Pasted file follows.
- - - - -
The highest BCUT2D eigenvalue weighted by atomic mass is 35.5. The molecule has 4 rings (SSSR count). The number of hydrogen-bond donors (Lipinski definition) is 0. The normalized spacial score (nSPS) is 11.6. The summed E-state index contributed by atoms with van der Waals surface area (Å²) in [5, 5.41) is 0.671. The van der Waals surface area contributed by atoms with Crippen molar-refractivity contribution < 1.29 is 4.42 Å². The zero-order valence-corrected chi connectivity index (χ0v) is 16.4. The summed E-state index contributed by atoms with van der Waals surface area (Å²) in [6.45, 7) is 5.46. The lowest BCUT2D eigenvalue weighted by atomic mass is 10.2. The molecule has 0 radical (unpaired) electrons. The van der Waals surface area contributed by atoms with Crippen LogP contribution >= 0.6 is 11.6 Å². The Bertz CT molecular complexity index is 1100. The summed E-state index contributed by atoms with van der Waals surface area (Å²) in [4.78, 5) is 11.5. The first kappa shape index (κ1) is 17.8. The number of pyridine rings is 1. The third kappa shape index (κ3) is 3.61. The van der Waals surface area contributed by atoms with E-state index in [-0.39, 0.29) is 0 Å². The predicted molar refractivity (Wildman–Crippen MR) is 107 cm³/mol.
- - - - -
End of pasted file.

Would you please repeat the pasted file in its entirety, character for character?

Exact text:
The highest BCUT2D eigenvalue weighted by atomic mass is 35.5. The molecule has 4 rings (SSSR count). The number of hydrogen-bond donors (Lipinski definition) is 0. The normalized spacial score (nSPS) is 11.6. The summed E-state index contributed by atoms with van der Waals surface area (Å²) in [5, 5.41) is 0.671. The van der Waals surface area contributed by atoms with Crippen molar-refractivity contribution < 1.29 is 4.42 Å². The zero-order valence-corrected chi connectivity index (χ0v) is 16.4. The summed E-state index contributed by atoms with van der Waals surface area (Å²) in [6.45, 7) is 5.46. The lowest BCUT2D eigenvalue weighted by atomic mass is 10.2. The molecule has 0 radical (unpaired) electrons. The van der Waals surface area contributed by atoms with Crippen LogP contribution >= 0.6 is 11.6 Å². The Bertz CT molecular complexity index is 1100. The summed E-state index contributed by atoms with van der Waals surface area (Å²) in [4.78, 5) is 11.5. The first kappa shape index (κ1) is 17.8. The number of pyridine rings is 1. The third kappa shape index (κ3) is 3.61. The van der Waals surface area contributed by atoms with E-state index in [-0.39, 0.29) is 0 Å². The predicted molar refractivity (Wildman–Crippen MR) is 107 cm³/mol.